The 8 Best Tactics to Promote Your Live Streams With Video
Table of Contents
Learning how to get more viewers can be one of the most challenging aspects of live streaming, but there are tried and tested ways to bring in a bigger audience. Promoting a live stream effectively involves engaging your audience and creating promotional content both before and after the stream itself, and when you post is just as important as what you post.
In this post, we will go over the tried and tested tactics on how to promote your live streams.
Table of Contents
- Time Your Announcement
- Create a Mailing List
- Surveys and Polls
- Share Highlight Clips
- Keep Them Waiting
- Promote During the Stream
- Follow Up
This process starts with your initial announcement of the upcoming live stream.
1. Time Your Announcement
Timing is a very important part of how to get more viewers. If you start promoting an event too early, your audience may have forgotten about or lost interest in your upcoming live stream. They can also become fatigued by promotions for the stream if the promotion period goes on for too long. On the other hand, if you don’t start promoting your live stream early enough, there is a risk that not enough people will see your promotions in time to join in.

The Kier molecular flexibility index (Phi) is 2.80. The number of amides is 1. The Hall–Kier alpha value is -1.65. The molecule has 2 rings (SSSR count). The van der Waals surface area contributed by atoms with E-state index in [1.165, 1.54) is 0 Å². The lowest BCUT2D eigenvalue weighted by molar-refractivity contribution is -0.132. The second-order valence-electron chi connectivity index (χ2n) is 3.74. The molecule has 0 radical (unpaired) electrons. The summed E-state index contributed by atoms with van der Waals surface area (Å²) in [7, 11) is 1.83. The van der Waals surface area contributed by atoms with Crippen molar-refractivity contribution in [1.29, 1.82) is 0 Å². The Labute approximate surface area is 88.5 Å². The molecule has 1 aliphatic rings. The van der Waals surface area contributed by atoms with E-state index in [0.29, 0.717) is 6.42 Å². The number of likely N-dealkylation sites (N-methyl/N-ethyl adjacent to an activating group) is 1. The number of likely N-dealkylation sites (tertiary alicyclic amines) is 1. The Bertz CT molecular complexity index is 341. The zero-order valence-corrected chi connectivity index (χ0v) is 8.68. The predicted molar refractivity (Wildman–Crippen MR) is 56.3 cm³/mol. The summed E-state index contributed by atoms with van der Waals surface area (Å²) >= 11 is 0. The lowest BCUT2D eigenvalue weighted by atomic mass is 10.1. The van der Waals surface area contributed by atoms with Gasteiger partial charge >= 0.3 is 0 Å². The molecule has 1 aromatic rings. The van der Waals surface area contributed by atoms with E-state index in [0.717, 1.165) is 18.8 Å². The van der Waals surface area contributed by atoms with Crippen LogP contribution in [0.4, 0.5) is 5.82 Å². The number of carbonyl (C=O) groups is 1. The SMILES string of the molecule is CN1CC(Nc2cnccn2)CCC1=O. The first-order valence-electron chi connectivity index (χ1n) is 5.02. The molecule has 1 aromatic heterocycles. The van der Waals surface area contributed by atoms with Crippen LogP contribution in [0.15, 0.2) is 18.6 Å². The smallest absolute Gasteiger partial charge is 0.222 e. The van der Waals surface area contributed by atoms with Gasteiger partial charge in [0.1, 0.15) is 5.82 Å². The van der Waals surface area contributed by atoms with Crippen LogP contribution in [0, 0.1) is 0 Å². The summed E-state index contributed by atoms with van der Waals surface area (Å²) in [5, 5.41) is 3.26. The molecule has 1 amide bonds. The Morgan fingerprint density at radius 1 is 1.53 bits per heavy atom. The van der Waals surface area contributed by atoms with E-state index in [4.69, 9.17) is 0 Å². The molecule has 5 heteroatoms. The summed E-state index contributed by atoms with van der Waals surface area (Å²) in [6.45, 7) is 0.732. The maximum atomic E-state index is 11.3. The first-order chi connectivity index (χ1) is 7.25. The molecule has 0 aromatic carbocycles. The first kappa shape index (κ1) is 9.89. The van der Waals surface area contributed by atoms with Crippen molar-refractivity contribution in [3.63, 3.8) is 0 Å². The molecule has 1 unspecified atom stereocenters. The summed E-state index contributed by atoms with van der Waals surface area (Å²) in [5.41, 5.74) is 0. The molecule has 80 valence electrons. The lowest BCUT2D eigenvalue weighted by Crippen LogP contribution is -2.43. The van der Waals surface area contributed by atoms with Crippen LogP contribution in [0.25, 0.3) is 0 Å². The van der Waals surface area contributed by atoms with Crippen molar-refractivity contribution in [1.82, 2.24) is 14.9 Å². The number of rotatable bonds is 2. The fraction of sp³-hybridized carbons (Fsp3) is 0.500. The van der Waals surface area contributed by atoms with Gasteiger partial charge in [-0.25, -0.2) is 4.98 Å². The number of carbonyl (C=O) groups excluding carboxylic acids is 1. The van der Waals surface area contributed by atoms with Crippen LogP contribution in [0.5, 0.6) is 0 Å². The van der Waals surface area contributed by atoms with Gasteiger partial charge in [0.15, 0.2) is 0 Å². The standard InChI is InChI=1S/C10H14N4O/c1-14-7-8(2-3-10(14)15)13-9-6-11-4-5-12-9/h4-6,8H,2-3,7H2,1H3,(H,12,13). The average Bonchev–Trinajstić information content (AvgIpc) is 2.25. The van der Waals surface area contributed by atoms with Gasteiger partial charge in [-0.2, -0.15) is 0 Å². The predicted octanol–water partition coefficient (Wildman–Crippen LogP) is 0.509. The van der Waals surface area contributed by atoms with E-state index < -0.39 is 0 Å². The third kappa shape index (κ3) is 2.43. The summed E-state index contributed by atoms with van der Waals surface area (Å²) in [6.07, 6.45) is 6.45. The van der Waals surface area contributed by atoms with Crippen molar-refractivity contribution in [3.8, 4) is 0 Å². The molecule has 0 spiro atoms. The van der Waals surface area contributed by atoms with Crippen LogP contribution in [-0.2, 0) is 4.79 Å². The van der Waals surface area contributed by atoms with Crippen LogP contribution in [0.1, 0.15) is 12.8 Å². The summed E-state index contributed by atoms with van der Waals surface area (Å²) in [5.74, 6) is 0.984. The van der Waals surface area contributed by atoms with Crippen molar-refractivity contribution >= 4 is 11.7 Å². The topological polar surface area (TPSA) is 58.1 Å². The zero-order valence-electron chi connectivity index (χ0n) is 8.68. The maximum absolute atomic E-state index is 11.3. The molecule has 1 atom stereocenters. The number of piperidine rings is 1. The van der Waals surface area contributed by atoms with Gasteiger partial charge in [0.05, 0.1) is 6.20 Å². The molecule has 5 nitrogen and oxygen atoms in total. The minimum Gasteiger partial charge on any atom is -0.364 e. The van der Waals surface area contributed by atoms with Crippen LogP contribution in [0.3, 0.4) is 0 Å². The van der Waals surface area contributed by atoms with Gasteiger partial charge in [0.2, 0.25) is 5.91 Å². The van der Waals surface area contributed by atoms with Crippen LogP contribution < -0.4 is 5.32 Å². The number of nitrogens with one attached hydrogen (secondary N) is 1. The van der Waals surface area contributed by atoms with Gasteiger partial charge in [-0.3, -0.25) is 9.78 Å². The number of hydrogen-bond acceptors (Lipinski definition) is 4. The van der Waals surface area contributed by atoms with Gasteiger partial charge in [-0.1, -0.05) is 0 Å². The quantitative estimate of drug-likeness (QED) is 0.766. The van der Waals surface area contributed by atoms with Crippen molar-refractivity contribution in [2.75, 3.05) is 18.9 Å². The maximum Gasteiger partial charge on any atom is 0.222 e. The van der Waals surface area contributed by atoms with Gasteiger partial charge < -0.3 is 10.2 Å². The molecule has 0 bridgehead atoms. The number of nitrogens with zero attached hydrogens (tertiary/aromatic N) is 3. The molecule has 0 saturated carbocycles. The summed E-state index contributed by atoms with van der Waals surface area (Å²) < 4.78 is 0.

The right time to start promoting a live stream depends on your approach to streaming.
If you are running a one-off or annual virtual event, then it can be a good idea to start promoting several weeks beforehand to ensure everyone has enough time to book and your tickets sell out.
If you live stream more regularly, such as weekly or monthly, promoting each stream this far in advance could wear out your audience. Although a longer promotion push can help establish an audience when you start streaming, after that, you may only need to post about upcoming streams a day or two beforehand.
2. Create a Mailing List
Creating a mailing list with a reputable email marketing service for your live streams gives you a dedicated channel to stay in touch with your viewers or people who are interested in an upcoming streaming event. As a result, you can send them more information about the stream to maintain their interest without flooding your other communication channels with streaming promotions.
Both email and SMS event marketing can be useful for keeping in touch with your audience due to their different strengths. Email enables you to send detailed messages, images, and video with few restrictions, while the text is more useful for shorter, faster communication. Email marketing for events and entertainment has an average open rate of 20%, while 97% of texts are opened within 15 minutes of sending.
Interactivity is one of the biggest draws of live streaming, and creating a mailing list for your online event helps to keep that interactivity going between streams, such as by responding to frequently asked questions or polling your audience about what they want from future content. It also lets you send out alerts and reminder notifications when you are about to go live, helping to ensure your audience is ready and waiting when you start streaming.
Email Stream Promotion Ideas
- Share your full schedule of upcoming streams
- Always include a call-to-action button that lets your audience book a ticket or set a reminder
- Respond to your subscriber’s most asked questions each month